BUSINESS
09/26/2014 01:24 pm ET Updated Sep 27, 2014

Billionaire 'Bond King,' Erotic Sneezing Enthusiast, Quits Job Just Ahead Of Firing

Bloomberg via Getty Images

One of the most powerful, and definitely the most eccentric, bond traders on the planet was moments away from being fired before announcing his resignation on Friday.

Bill Gross -- a billionaire money manager and infamous author of at least one cat obituary and a rapturous ode to the orgasmic pleasures of sneezing -- reportedly knew he was about to be fired from Pimco, the firm he co-founded and helped turn into the world's biggest manager of bond mutual funds.

Instead of taking severance and quietly walking away, Gross, known to some fanboys as the "bond king," resigned.

The New York Times reports that firm insiders were fed up with Gross's increasingly odd behavior.

In June, Gross appeared at a run-of-the-mill (read: boring) investor conference wearing sunglasses and wielding Justin Bieber analogies. That prompted one Wall Street Journal reporter to tweet:

Five Pimco executives threatened to quit if Gross didn't leave, CNBC reported on Friday.

In a statement, Pimco CEO Douglas Hodge said: “While we are grateful for everything Bill contributed to building our firm and delivering value to PIMCO’s clients, over the course of this year it became increasingly clear that the firm’s leadership and Bill have fundamental differences about how to take PIMCO forward.”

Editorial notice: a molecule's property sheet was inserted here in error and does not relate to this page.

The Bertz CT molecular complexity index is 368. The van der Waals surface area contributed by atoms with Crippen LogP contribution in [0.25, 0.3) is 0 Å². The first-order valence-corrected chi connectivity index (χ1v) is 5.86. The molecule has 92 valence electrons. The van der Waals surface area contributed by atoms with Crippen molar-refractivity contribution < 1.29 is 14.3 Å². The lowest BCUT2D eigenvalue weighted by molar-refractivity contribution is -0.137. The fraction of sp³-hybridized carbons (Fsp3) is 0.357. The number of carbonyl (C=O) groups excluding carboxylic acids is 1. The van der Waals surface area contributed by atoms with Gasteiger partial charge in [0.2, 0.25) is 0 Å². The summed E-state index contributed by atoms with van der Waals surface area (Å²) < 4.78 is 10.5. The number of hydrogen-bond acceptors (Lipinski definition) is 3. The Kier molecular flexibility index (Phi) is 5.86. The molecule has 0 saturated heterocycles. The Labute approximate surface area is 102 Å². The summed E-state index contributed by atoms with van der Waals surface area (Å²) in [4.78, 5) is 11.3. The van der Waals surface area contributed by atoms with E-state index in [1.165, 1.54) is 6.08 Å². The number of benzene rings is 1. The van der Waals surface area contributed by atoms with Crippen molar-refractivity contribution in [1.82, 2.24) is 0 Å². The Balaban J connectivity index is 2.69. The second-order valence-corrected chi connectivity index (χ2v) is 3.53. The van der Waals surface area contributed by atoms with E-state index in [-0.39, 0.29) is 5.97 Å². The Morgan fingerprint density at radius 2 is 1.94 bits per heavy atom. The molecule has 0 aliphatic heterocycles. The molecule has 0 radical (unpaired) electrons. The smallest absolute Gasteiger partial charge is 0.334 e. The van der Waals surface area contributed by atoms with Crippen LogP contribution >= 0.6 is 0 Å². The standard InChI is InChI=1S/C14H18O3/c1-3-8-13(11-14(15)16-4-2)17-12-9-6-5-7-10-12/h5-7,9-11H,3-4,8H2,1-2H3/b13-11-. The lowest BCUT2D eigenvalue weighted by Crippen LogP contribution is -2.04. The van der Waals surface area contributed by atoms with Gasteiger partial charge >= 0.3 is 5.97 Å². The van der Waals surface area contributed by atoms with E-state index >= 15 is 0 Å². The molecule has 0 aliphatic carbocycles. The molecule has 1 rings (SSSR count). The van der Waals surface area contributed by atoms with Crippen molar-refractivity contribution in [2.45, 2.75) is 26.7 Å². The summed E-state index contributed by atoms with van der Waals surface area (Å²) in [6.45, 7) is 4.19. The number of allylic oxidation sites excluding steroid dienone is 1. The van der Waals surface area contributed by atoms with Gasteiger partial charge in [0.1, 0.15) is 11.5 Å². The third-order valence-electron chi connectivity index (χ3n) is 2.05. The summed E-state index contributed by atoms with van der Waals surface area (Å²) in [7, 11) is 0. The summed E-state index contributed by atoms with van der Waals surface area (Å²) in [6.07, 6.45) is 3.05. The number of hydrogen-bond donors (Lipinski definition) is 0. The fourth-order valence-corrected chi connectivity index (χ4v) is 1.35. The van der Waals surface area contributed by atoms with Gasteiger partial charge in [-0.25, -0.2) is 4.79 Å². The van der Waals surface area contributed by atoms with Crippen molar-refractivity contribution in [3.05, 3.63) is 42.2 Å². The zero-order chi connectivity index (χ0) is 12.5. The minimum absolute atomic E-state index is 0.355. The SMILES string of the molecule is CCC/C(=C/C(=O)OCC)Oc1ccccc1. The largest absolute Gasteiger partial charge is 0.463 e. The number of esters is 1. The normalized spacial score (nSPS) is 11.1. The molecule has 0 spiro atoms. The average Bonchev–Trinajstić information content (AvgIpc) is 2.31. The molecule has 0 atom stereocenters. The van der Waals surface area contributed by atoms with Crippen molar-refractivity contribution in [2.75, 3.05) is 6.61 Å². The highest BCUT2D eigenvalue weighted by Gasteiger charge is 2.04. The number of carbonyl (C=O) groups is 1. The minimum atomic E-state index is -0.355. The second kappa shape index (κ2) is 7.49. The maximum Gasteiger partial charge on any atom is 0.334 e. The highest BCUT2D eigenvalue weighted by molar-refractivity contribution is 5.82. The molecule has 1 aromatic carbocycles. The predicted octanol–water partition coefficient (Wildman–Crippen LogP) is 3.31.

Gross, who helped grow Pimco into a fund that manages around $2 TRILLION dollars, announced that he would be moving on to Janus Capital, a much smaller investment firm (with less than $200 billion under management) based in Denver.

"At Janus, in a new Newport Beach office, a simpler yet still intense career lies ahead of me," Gross said in a statement.

The King had a rough year in 2014. His colleague, Mohamed El-Erian, resigned from his perch as Pimco CEO in January. The following month The Wall Street Journal published a bombshell story detailing tension between El-Erian and Gross, who were reportedly fighting with each other in front of other employees.

"I'm tired of cleaning up your s___," El-Erian reportedly told Gross, according to the WSJ report. Just this week, El-Erian revealed that part of the reason he left his powerful post was to spend more time with his daughter.

Also, Gross's cat Bob died.

Gross penned a loving ode to Bob -- but he put it in an April investor note, which some thought odd. Though, to be fair, he did consult with his cat on money matters:

"I often asked her about her recommendations for pet food stocks, and she frequently responded – one meow for “no,” two meows for a “you bet.” She was less certain about interest rates, but then it never hurt to ask," Gross wrote in in the note, simply titled, "Bob."

Gross also confessed to Pimco investors his illicit love of sneezing: "A sneeze is, to be candid, sort of half erotic, a release of pressure that feels oh so good either before or just after the Achoo!"

The news broke this week that the Securities and Exchange Commission was investigating whether Gross's firm had artificially inflated returns on a fund. Pimco told the WSJ it was cooperating with that probe.

Making matters worse, Pimco's returns have lagged the competition this year, and investors have been pulling out their money for months.

To be honest, Gross might seem perfectly sane to those outside the buttoned-up world of bond managers (well, to me, anyway): Writing about the undeniable pleasure of sneezing, or about how he doesn't own a cell phone because of how they are soul-crushing, seems not unreasonable.

But in the world of money management, I guess they snuffle sneezes in tissues and sob quietly into smartphones.

Correction: An earlier version of this story said Janus had less than $200 million under management. The correct figure is less than $200 billion.

CONVERSATIONS